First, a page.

David Johnson (1827 - 1908)
Oil on paper lined to canvas
4 x 6 ½ inches
Initialed and dated at lower left: DJ 76
Inscribed on the reverse prior to lining
A landscape painter based in New York City and associated with the second generation of Hudson River School painters, David Johnson was noted for his ability to delineate accurately rock formations and foliage. He was especially influenced by the work of Hudson River painters Jasper Francis Cropsey, John Casilear, and John Frederick Kensett. He also painted an occasional still life.
Johnson was born and raised in New York City, but little else is known about his early life. He studied briefly with Cropsey but said that his best teacher was nature, which he utilized in his paintings from his frequent trips to the Hudson River Valley, especially the areas around West Point and Fort Putnam.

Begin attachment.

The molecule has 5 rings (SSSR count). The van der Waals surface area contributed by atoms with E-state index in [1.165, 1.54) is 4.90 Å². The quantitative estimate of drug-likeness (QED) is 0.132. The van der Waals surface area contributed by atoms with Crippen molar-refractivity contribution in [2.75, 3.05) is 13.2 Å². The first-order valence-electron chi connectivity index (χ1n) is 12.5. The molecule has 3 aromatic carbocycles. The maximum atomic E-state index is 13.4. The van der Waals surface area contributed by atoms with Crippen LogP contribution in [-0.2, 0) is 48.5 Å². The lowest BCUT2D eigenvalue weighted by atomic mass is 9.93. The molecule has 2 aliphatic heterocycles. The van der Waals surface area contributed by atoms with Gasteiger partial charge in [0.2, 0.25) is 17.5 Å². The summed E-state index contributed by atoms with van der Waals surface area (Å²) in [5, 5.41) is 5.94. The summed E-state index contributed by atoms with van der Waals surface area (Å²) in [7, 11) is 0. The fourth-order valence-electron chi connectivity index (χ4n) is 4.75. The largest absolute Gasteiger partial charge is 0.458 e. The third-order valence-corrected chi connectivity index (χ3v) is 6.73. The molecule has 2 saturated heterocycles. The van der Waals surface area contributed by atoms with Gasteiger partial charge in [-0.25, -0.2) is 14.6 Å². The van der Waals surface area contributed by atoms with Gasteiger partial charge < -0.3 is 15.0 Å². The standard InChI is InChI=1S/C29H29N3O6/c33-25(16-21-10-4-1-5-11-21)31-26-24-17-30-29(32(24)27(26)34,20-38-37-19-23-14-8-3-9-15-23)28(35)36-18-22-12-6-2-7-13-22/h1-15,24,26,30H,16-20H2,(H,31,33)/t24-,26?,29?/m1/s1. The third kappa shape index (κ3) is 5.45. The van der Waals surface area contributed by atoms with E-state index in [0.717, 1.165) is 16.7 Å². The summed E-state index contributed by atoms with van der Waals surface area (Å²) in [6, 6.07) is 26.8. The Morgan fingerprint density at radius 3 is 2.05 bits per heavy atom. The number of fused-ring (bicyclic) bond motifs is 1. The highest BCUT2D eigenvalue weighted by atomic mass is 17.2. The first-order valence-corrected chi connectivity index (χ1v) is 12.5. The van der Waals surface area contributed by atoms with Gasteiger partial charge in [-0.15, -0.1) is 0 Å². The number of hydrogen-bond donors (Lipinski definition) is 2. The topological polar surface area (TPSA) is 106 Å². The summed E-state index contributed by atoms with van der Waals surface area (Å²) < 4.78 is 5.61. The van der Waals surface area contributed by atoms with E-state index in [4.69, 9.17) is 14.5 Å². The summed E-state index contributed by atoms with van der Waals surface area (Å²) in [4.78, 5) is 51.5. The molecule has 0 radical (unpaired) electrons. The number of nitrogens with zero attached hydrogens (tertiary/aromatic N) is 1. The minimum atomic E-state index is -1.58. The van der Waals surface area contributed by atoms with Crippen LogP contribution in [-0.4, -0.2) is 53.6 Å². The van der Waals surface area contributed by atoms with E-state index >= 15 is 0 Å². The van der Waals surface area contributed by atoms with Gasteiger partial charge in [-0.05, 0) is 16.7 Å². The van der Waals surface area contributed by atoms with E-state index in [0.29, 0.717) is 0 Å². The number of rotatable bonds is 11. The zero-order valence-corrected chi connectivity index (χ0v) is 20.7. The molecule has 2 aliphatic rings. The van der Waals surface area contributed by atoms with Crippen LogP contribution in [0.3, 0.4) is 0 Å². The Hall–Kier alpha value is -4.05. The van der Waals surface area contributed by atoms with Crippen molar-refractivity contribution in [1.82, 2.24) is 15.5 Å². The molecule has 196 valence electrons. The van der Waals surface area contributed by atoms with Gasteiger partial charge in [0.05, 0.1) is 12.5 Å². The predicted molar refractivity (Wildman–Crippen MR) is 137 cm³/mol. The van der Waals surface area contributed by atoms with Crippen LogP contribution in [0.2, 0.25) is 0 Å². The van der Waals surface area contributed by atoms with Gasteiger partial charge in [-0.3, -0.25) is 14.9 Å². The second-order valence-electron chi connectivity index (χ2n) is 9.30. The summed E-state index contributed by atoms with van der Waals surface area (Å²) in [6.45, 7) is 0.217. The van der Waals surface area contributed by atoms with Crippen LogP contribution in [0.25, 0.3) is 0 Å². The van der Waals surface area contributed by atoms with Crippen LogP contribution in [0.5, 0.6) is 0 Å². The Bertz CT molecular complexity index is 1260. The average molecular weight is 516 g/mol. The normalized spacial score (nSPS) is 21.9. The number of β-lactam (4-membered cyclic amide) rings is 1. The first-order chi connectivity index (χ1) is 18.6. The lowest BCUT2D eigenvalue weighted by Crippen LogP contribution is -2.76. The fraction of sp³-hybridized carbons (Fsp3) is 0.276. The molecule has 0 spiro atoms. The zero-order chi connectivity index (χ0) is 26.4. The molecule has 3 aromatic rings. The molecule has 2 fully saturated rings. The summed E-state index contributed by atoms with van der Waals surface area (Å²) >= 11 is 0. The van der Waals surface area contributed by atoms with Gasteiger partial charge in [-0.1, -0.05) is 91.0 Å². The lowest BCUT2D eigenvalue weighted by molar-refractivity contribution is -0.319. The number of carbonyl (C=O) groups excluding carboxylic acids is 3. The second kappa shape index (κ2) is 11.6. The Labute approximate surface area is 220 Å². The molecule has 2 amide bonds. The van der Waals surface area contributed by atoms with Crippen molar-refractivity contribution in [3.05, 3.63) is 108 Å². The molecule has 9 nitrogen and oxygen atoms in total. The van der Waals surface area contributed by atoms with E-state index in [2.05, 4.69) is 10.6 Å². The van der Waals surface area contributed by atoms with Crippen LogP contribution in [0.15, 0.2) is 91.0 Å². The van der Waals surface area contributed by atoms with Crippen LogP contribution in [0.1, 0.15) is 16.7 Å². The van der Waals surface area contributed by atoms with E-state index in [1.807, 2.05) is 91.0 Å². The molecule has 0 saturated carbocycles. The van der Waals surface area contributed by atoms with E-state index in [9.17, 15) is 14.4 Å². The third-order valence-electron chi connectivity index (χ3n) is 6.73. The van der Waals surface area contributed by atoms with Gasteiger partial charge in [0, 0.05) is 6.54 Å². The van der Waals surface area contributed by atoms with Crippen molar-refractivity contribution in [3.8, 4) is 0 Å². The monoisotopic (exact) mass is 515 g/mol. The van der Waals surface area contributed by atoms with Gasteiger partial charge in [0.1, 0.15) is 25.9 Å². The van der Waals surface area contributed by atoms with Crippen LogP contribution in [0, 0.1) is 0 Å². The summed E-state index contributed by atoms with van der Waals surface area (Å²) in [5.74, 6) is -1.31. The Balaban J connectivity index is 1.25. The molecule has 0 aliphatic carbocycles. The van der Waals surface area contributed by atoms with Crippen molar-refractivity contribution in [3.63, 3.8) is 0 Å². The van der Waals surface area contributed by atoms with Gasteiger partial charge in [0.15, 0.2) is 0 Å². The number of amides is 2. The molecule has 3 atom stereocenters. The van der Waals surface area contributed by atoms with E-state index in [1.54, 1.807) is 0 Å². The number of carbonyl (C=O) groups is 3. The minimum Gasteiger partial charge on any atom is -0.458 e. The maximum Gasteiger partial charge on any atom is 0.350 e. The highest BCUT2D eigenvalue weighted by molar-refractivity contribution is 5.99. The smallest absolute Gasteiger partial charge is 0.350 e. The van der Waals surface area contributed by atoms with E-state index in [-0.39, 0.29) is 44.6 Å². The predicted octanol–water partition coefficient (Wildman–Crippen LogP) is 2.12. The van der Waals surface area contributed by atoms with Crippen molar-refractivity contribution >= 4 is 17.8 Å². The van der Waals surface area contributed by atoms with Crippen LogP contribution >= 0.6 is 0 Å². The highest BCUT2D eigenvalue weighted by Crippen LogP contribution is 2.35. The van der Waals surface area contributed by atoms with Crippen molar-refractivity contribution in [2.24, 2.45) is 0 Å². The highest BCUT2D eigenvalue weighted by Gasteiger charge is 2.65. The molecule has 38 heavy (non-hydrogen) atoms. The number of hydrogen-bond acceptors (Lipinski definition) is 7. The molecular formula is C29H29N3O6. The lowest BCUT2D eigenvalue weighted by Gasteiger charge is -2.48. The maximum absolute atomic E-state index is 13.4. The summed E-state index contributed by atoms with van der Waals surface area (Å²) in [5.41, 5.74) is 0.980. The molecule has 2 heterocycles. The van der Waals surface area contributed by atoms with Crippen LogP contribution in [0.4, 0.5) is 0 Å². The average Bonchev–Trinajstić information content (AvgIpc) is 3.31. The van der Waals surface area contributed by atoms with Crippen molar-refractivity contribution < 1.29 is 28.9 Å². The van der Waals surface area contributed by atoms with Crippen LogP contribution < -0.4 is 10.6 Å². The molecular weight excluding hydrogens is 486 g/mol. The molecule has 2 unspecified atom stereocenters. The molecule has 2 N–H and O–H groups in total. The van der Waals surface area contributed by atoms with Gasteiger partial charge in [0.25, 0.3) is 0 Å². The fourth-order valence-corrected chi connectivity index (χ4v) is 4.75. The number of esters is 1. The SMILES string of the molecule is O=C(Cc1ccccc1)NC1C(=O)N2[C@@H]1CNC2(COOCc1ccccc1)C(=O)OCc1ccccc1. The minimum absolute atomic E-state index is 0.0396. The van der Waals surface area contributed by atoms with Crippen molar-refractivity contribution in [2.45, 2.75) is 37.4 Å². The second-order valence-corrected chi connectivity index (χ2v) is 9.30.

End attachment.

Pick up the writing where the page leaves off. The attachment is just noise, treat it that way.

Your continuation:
He painted his first nature studies in 1849, and that year first received public acclaim for his work exhibited at the National Academy of Design and the American Art Union. In 1860, he was elected a full Academician.
Primarily he painted in the Northeast, doing views of the Catskills, Adirondacks, Lake George, the Hudson River and the White Mountains, where he worked in the early 1850s with a colony of artists around North Conway.
His early landscapes tend to be panoramas, rock studies, or forest interiors. In the middle of his career, he adopted a more luminist style and did tranquil marine scenes such as flowing rivers, and his later work showed Tonalist influence of the French Barbizon School with pastoral subjects. It is written that this period in his career was not much distinguished and that "Influenced by the barbizon style, his work became monotonous and less articulate." (Zellman 223)
In the 1880s, his reputation began to diminish, and by the time he died his work was virtually unappreciated. Many years later, it was re-discovered by scholars who appreciated his great skills of naturalist documentation.
Michael David Zellman, 300 Years of American Art